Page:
8-12 Dec 2019, Singapore
Stephen Z. D. Cheng received his Ph.D. degree at Rensselaer Polytechnic Institute at Troy, NY, in 1985. His research interests are in the area of chemistry, physics, and engineering of polymers and advanced functional materials including ordered structure, morphology, phase transition thermodynamics, kinetics, and molecular motions. His recent interests in particular are focusing on nanohybrid materials with different molecular chemical structures and physical topologies, architectures, interactions and their assemblies in the bulk, solution, and thin films. He is also active in developing researches of conducting polymers, photovoltaics, polymer optics, and photonics. Since 2018. He has been appointed as a dean of School of Molecular Science and Engineering and Dean of Advanced Institute of Sot Matter Science and Technology and Dean of School of Molecular Science and Engineering at South China University of Technology, China. In the past thirty-one years, he spent almost entire academic life at The University of Akron, US, where he held the R. C. Musson & Trustees Professor and serves as the Dean of the College of Polymer Science and Polymer Engineering at the University of Akron (2007-2014). He is the recipient of Presidential Young Investigator Award (NSF and White house, 1991), John H. Dillon Medal (APS, 1995), Mettler-Toledo Award (NATAS, 1999), TA Instrument Award (ICTAC, 2004), PMSE Cooperative Research Award (ACS, 2005), Polymer Physics Prize (APS, 2013), SPSJ International Award (JSPS, Japan, 2017), and other awards and recognitions. Cheng has been a Fellow of AAAS, APS, ACS (PMSE), NATAS and an Honorable Fellow of Chinese Chemical Society. He has been elected as a member of the National Academic of Engineering of US (2008).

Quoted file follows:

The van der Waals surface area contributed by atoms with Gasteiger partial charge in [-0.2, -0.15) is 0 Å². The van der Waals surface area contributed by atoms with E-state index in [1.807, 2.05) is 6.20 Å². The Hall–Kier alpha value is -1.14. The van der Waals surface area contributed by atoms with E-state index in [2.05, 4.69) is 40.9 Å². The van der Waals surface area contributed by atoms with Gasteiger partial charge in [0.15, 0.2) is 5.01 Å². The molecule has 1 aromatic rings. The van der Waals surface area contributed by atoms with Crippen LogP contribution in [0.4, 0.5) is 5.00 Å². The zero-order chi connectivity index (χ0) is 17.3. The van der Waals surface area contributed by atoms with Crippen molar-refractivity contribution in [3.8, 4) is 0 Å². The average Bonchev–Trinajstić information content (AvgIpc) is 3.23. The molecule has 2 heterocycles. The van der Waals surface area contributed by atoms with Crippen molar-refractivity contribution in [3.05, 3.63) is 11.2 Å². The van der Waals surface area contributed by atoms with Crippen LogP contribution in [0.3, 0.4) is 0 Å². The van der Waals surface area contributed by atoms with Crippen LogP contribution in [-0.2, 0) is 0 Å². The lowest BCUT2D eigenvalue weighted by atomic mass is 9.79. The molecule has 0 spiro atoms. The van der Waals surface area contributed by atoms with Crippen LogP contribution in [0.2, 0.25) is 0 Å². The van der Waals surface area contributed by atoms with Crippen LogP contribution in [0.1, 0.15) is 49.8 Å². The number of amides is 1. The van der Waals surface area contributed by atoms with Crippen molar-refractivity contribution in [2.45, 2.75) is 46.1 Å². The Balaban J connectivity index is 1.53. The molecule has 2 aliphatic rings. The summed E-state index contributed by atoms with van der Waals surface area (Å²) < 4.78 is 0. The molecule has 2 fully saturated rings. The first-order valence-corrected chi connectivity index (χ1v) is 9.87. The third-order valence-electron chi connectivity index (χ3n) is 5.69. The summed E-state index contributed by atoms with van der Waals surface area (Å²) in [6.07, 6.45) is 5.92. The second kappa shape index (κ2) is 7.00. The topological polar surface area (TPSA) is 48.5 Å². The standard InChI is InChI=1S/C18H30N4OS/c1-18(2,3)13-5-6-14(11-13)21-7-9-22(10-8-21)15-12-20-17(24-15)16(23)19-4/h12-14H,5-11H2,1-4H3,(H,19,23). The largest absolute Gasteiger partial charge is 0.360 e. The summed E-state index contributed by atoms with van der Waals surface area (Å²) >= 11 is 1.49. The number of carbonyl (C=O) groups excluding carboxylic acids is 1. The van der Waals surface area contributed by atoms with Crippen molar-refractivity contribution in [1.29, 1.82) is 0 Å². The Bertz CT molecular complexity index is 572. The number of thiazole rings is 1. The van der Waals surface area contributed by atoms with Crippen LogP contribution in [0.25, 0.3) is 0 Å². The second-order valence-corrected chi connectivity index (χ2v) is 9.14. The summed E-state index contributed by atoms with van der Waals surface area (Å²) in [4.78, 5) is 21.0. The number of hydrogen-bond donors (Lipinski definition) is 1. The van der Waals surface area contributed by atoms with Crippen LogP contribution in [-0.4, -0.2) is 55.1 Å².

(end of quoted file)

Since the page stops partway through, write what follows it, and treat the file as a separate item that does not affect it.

"Topological Engineering of Giant Molecules: Structures and Functions"
Inverse design and inverse thinking are critical steps in the new materials developments (materials genome approach). When we design materials with specific functional properties, we often start with independent building blocks which possess well-defined molecular functions and precise chemical structures. Using the “Molecular Lego” approach, we can then, in some cases with multiple steps, assemble such elemental building blocks together in preferred secondary structures (or packing schemes) to construct materials possessing topologically mandated hierarchical structures with desired functions. In this talk, a unique approach along this inverse design and inverse thinking path will be presented. Various “giant molecules” based on “nano-atoms” are designed and synthesized. “Nano-atoms” refer to shape-persistent molecular nanoparticles (MNPs) such as fullerenes, polyhedral oligomeric silsesquioxanes, polyoxometalates, and folded globular proteins, and others. These “nano-atoms” possess precisely-defined chemical structures, surface functionalities and molecular shapes, which serve as elemental units for the precision synthesis of “giant molecules” via methods such as click chemistry and other efficient chemical transformations. These “giant molecules” include, but are not limited to, giant surfactants, giant shape amphiphiles, and giant polyhedra. These “giant molecules” can assemble into diverse highly ordered building blocks (spherical and non-spherical) to further construct the thermodynamically stable and metastable hierarchical structures in the bulk, thin-film, and solution. Unconventional nanostructures can be obtained in various environments to exhibit specifically desired properties. This approach has provided a versatile platform for engineering nanostructures that are not only scientifically intriguing, but also technologically relevant.